The Trump administration moved Thursday to vastly expand offshore drilling with a plan that would open up federal waters off California for the first time in more than three decades.
Interior Secretary Ryan Zinke announced the plan, saying that responsible development of offshore energy resources would boost jobs and economic security while providing billions of dollars to fund conservation along U.S. coastlines.
The five-year plan would open 90 percent of the nation’s offshore reserves to development by private companies, Zinke said, with 47 leases proposed off the nation’s coastlines from 2019 to 2024. Nineteen sales would be off Alaska, 12 in the Gulf of Mexico, nine in the Atlantic and seven in the Pacific, including six off California.
“This is a draft program,” Zinke told reporters during a conference call. “Nothing is final yet, and our department is continuing to engage the American people to get to our final product.”
California 2nd District Rep. Jared Huffman said in a Thursday statement that Zinke’s announcement “confirms that the Trump administration is hell-bent on trampling the public interest and further lining the pockets of Big Oil at the expense of clean air, clean water, and the health of the American people.”
“Californians will never let this happen,” the Democratic congressman stated. “Our state has shown that we can have a growing economy along with environmental protections, and we have made it very clear, again and again, that we do not want to put our fisheries, our beaches, or our coastal economies at risk just to enrich the fossil fuel industry.
“The bottom line is that offshore drilling means oil spills, and the risk is even higher now that the Trump administration is weakening offshore safety rules,” he continued. “This reckless proposal for a new offshore drilling spree should face widespread, bipartisan opposition. We’ll fight them in Congress, on the beaches, in the courts, and at the ballot box. I’m confident we’ll defeat this dangerous plan.”
California was the site of the first offshore drilling in the U.S. more than 120 years ago, but the region was tarnished by one of the worst spills in U.S. history in 1969, when more than 3 million gallons of oil poured into the ocean near Santa Barbara.
Thousands of sea birds were killed, along with dolphins, elephant seals and sea lions. Virtually all commercial fishing near Santa Barbara was halted, and tourism dropped dramatically.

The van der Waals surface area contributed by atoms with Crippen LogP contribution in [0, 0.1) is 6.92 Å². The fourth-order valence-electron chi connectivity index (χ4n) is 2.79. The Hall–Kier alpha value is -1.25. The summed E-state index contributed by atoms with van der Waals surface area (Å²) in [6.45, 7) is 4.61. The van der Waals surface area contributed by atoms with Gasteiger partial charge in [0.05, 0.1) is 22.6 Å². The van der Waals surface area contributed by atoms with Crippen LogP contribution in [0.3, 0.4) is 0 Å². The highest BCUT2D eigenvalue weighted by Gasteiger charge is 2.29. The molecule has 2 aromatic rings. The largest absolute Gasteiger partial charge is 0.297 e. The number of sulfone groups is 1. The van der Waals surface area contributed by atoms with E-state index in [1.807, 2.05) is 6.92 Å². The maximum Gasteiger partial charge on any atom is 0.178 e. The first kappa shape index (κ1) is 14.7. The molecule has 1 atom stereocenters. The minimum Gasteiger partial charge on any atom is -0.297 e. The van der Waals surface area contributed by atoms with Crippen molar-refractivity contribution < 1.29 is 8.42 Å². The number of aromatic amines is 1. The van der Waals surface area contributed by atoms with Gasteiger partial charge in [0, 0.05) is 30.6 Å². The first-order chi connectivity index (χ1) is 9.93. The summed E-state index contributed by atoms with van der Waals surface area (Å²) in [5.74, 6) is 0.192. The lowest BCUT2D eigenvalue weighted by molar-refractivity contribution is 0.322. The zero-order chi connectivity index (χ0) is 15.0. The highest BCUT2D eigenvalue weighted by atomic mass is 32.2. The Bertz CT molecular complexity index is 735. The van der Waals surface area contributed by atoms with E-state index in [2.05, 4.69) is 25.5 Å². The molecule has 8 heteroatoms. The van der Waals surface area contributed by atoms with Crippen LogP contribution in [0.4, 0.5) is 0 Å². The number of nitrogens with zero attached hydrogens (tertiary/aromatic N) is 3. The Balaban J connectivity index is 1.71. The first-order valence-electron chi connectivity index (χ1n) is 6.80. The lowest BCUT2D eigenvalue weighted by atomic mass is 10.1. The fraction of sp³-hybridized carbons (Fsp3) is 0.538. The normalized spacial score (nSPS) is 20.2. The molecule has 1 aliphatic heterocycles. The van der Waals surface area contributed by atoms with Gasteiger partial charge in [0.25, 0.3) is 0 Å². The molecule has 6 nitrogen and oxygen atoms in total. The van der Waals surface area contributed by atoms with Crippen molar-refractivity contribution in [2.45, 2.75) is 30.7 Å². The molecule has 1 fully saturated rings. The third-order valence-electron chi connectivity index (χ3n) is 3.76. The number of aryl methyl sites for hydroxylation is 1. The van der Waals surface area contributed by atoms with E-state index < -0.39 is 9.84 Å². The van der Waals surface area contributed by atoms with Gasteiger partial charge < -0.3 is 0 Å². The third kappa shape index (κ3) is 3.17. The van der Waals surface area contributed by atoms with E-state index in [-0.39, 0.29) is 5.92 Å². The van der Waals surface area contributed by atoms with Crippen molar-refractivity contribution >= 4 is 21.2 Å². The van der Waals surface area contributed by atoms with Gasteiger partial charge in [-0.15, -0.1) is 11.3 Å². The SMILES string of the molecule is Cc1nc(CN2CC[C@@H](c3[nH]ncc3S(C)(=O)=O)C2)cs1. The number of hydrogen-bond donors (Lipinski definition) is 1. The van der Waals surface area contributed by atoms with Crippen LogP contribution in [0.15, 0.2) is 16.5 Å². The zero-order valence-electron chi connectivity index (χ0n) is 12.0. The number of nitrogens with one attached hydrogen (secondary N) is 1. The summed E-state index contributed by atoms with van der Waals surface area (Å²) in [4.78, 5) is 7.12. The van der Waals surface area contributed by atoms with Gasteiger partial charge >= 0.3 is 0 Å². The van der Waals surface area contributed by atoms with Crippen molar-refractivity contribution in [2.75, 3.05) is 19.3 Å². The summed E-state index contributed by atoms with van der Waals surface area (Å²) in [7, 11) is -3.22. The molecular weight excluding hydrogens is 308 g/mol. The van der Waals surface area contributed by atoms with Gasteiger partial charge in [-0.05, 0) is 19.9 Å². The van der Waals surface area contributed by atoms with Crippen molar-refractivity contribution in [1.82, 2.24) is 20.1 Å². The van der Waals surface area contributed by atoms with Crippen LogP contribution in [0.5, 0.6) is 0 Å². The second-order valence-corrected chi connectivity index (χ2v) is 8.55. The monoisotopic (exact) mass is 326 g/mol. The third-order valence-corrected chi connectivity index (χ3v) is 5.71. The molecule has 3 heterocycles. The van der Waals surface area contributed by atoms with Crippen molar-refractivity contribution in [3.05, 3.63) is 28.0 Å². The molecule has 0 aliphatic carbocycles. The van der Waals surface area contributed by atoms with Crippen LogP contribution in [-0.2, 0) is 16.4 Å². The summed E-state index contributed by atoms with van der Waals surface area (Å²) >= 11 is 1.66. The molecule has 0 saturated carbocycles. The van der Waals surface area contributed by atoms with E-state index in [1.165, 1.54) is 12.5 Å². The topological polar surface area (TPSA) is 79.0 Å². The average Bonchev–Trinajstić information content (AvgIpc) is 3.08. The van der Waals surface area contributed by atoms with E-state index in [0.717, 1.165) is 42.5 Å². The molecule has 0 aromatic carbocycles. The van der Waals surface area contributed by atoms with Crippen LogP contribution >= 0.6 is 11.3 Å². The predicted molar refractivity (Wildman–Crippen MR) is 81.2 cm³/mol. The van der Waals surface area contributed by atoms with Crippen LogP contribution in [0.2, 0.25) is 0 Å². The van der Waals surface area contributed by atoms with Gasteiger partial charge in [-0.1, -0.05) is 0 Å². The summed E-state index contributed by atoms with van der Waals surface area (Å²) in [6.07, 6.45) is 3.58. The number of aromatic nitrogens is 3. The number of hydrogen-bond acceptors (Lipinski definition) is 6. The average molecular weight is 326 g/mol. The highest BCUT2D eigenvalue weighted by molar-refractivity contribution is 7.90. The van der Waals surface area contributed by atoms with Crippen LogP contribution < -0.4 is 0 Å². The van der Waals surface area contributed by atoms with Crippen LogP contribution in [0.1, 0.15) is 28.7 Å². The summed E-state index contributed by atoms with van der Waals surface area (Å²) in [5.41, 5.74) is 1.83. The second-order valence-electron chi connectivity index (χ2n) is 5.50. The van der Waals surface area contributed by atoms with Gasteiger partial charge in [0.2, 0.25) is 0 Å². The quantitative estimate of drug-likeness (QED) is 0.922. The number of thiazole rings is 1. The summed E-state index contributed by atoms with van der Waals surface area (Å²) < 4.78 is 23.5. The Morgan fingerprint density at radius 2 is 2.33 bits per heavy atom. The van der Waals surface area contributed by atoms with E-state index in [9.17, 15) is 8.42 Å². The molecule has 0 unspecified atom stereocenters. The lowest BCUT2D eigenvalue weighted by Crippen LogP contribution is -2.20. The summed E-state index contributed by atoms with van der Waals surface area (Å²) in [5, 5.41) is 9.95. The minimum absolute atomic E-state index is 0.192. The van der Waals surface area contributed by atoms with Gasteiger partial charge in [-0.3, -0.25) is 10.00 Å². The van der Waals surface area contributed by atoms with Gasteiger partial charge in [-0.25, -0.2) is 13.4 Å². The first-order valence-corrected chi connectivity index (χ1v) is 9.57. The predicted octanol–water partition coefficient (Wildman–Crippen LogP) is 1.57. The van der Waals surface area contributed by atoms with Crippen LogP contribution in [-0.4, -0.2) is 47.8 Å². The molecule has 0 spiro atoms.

Public outrage generated by the spill helped spark the modern environmental movement, and no federal leases have been granted off the California coast since 1984.
Democratic Govs. Jerry Brown of California, Kate Brown of Oregon and Jay Inslee of Washington issued a joint statement against the proposal, which they said ignored science and the devastation of past offshore spills.
“For more than 30 years, our shared coastline has been protected from further federal drilling and we’ll do whatever it takes to stop this reckless, short-sighted action,” they said.
Brown vowed to block “this reckless, short-sighted action.”
Sen. Dianne Feinstein (D-Calif.) also issued a statement Thursday.
“The Trump administration’s reckless ‘drill, baby, drill’ approach threatens our oceans and coasts while doing nothing to increase our energy independence,” she stated. “California neither needs nor wants risky new offshore oil rigs, and I’ll do all I can to oppose this plan.”
The new five-year drilling plan could also open new areas of oil and gas exploration in areas off the East Coast from Florida to Maine, where drilling has been blocked for decades. While some lawmakers in those states support offshore drilling, the plan drew immediate opposition from governors up and down the East Coast, including Republican Govs. Rick Scott of Florida and Larry Hogan of Maryland, who pressed President Donald Trump to withdraw their states from consideration.
Industry groups praised the announcement, which would be the most expansive offshore drilling proposal in decades. The proposal follows Trump’s executive order in April encouraging more drilling rights in federal waters, part of the administration’s strategy to help the U.S. achieve “energy dominance” in the global market.
A coalition of more than 60 environmental groups denounced the plan, saying it would impose “severe and unacceptable harm” to America’s oceans, coastal economies, public health and marine life.
The proposal comes less than a week after the Trump administration proposed to rewrite or kill rules on offshore oil and gas drilling imposed after the 2010 rig explosion in the Gulf of Mexico. The accident on BP’s Deepwater Horizon rig killed 11 workers and triggered the biggest offshore oil spill in U.S. history.
The Trump administration called the rules an unnecessary burden on industry and said rolling them back will encourage more energy production. Environmentalists said Trump was raising the risk of more deadly oil spills.
The Times-Standard contributed to this report.